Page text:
Let's assume that

  • a spaceship (capsule) is about to dock to the ISS
  • the distance between spaceship (capsule) and ISS is 20 meters
  • the relative velocity between the spaceship (capsule) and ISS is nearly 0
  • the orbits' focii (center of earth) and spaceship and the docking adapter are sitting one and same (radial) line

What kind of burns would the spaceship then perform in order to reach the docking adapter? In other words, how would the spaceship (capsule) then change its height? Would it perform a mini-version of a Hohmann Transfer? Or just burn radially?

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    $\begingroup$ FWIW, this is yet another question where "play Kerbal Space Program and find out for yourself" would be a reasonable suggestion. The game even comes with a built-in rendezvous and docking tutorial. (To be fair, the "magnetic" docking ports in KSP are totally unrealistic in their simplicity and robustness, but that's just the last fraction of a meter. And of course KSP players tend to take much bigger risks and fly faster approaches than real astronauts ever would, since they can just reload a save if things go wrong. But other than that, the orbital mechanics are quite realistic.) $\endgroup$ Commented Jun 6, 2020 at 22:29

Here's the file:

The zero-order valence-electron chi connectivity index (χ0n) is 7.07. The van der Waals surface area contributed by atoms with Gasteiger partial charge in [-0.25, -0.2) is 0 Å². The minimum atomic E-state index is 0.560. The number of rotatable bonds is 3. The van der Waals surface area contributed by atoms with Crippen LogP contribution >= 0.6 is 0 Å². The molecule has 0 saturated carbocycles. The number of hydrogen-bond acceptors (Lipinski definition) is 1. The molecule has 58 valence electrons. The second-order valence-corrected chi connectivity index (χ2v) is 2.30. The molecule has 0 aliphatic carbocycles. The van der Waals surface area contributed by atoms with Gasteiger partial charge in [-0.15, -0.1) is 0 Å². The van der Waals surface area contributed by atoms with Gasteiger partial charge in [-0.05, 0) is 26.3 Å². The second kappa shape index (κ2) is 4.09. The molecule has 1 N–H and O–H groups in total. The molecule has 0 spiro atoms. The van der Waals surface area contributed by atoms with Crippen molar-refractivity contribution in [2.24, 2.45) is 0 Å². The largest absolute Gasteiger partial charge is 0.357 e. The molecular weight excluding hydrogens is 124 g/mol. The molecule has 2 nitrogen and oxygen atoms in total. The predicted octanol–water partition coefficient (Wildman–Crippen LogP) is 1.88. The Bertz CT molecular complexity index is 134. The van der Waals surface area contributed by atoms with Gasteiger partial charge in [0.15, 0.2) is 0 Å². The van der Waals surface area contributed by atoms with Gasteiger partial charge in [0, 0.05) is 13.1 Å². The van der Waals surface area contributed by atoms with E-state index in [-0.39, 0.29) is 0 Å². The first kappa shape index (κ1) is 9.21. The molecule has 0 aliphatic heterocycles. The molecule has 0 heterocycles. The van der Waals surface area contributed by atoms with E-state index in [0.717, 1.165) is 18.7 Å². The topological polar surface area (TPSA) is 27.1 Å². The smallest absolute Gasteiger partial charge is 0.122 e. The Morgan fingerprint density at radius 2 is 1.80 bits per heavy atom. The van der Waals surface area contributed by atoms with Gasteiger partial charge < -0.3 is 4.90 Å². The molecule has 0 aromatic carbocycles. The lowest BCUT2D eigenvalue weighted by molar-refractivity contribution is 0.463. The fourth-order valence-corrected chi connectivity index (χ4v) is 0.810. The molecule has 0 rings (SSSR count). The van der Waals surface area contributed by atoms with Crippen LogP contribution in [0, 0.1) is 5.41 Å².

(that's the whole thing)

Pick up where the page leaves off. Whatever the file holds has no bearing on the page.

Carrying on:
• $\begingroup$ There's a guy who was named Edwin who wrote a very related thesis. His nickname, unitl he changed it to his first name is "Buzz" and his last name is Aldrin. He wrote his MIT PhD these on orbital rendezvous, then got accepted to be an astronaut, where he applied some of his theory. airandspace.si.edu/stories/editorial/buzz-aldrins-phd-thesis $\endgroup$
    – Adam
    Commented Jun 7, 2020 at 16:30

2 Answers 2


Circular orbits at different altitudes require different speeds, so if you start with a radial separation, the spacecraft and station will tend to drift further apart unless they accelerate themselves radially to close the distance. The effect is small at small distances, larger at long distances. To a first approximation, the separation is the difference between the force of gravity at the altitudes of the two. (Despite the frequent use of "zero gravity" and "microgravity", there's plenty of gravity in orbit -- about 88.5% of Earth's surface gravity, at the ISS' 400km altitude.)